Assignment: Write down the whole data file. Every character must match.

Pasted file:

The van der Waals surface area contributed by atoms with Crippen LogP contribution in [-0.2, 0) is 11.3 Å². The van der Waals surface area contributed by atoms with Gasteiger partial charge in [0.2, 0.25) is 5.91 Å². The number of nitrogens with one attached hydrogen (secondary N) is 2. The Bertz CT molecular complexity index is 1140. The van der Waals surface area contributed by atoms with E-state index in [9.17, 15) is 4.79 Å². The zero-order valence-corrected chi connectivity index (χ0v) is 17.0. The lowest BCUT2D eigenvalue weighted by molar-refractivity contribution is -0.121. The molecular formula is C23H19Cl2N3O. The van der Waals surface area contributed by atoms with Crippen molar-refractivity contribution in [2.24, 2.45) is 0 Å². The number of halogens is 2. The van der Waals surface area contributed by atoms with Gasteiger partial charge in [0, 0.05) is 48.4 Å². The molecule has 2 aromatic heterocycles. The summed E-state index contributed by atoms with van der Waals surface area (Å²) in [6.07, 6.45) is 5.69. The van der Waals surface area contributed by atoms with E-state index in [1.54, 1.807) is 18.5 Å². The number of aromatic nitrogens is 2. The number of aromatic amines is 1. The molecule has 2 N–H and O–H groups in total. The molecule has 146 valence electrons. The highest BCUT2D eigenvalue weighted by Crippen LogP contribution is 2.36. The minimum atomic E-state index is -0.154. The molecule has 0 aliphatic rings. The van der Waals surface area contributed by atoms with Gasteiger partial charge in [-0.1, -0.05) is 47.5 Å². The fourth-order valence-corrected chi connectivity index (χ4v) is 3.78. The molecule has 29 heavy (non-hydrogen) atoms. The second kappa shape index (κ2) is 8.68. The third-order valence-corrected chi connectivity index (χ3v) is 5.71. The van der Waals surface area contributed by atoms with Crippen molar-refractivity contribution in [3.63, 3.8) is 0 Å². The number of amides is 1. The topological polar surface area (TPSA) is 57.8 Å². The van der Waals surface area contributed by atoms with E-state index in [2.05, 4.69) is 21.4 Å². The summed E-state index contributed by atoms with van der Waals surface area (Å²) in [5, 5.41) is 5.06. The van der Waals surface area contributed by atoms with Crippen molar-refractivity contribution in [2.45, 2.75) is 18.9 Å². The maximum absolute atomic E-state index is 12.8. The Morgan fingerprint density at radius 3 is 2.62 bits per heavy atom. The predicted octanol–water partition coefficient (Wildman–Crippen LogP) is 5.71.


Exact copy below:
The van der Waals surface area contributed by atoms with Crippen LogP contribution in [-0.2, 0) is 11.3 Å². The van der Waals surface area contributed by atoms with Gasteiger partial charge in [0.2, 0.25) is 5.91 Å². The number of nitrogens with one attached hydrogen (secondary N) is 2. The Bertz CT molecular complexity index is 1140. The van der Waals surface area contributed by atoms with E-state index in [9.17, 15) is 4.79 Å². The zero-order valence-corrected chi connectivity index (χ0v) is 17.0. The lowest BCUT2D eigenvalue weighted by molar-refractivity contribution is -0.121. The molecular formula is C23H19Cl2N3O. The van der Waals surface area contributed by atoms with Crippen molar-refractivity contribution in [2.24, 2.45) is 0 Å². The number of halogens is 2. The van der Waals surface area contributed by atoms with Gasteiger partial charge in [0, 0.05) is 48.4 Å². The molecule has 2 aromatic heterocycles. The summed E-state index contributed by atoms with van der Waals surface area (Å²) in [6.07, 6.45) is 5.69. The van der Waals surface area contributed by atoms with E-state index in [1.54, 1.807) is 18.5 Å². The number of aromatic nitrogens is 2. The number of aromatic amines is 1. The molecule has 2 N–H and O–H groups in total. The molecule has 146 valence electrons. The highest BCUT2D eigenvalue weighted by Crippen LogP contribution is 2.36. The minimum atomic E-state index is -0.154. The molecule has 0 aliphatic rings. The van der Waals surface area contributed by atoms with Gasteiger partial charge in [-0.1, -0.05) is 47.5 Å². The fourth-order valence-corrected chi connectivity index (χ4v) is 3.78. The molecule has 29 heavy (non-hydrogen) atoms. The second kappa shape index (κ2) is 8.68. The third-order valence-corrected chi connectivity index (χ3v) is 5.71. The van der Waals surface area contributed by atoms with Crippen molar-refractivity contribution in [3.63, 3.8) is 0 Å². The number of amides is 1. The topological polar surface area (TPSA) is 57.8 Å². The van der Waals surface area contributed by atoms with E-state index in [2.05, 4.69) is 21.4 Å². The summed E-state index contributed by atoms with van der Waals surface area (Å²) in [5, 5.41) is 5.06. The van der Waals surface area contributed by atoms with Crippen molar-refractivity contribution in [2.45, 2.75) is 18.9 Å². The maximum absolute atomic E-state index is 12.8. The Morgan fingerprint density at radius 3 is 2.62 bits per heavy atom. The predicted octanol–water partition coefficient (Wildman–Crippen LogP) is 5.71.